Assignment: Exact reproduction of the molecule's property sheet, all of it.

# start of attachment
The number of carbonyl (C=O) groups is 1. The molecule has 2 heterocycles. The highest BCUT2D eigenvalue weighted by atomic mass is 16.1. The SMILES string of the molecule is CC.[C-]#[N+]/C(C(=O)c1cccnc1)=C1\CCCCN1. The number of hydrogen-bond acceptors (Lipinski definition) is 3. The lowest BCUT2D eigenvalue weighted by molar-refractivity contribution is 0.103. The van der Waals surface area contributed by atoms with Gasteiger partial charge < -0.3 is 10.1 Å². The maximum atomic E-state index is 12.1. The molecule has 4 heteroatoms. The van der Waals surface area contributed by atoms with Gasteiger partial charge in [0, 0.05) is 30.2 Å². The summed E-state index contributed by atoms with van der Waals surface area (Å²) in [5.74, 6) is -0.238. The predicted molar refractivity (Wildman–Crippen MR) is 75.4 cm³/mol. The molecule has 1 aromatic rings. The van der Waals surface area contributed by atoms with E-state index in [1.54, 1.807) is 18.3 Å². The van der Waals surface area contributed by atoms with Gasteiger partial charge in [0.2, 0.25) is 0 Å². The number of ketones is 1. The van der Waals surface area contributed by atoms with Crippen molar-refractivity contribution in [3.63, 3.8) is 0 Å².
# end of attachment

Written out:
The number of carbonyl (C=O) groups is 1. The molecule has 2 heterocycles. The highest BCUT2D eigenvalue weighted by atomic mass is 16.1. The SMILES string of the molecule is CC.[C-]#[N+]/C(C(=O)c1cccnc1)=C1\CCCCN1. The number of hydrogen-bond acceptors (Lipinski definition) is 3. The lowest BCUT2D eigenvalue weighted by molar-refractivity contribution is 0.103. The van der Waals surface area contributed by atoms with Gasteiger partial charge < -0.3 is 10.1 Å². The maximum atomic E-state index is 12.1. The molecule has 4 heteroatoms. The van der Waals surface area contributed by atoms with Gasteiger partial charge in [0, 0.05) is 30.2 Å². The summed E-state index contributed by atoms with van der Waals surface area (Å²) in [5.74, 6) is -0.238. The predicted molar refractivity (Wildman–Crippen MR) is 75.4 cm³/mol. The molecule has 1 aromatic rings. The van der Waals surface area contributed by atoms with E-state index in [1.54, 1.807) is 18.3 Å². The van der Waals surface area contributed by atoms with Gasteiger partial charge in [0.2, 0.25) is 0 Å². The number of ketones is 1. The van der Waals surface area contributed by atoms with Crippen molar-refractivity contribution in [3.63, 3.8) is 0 Å².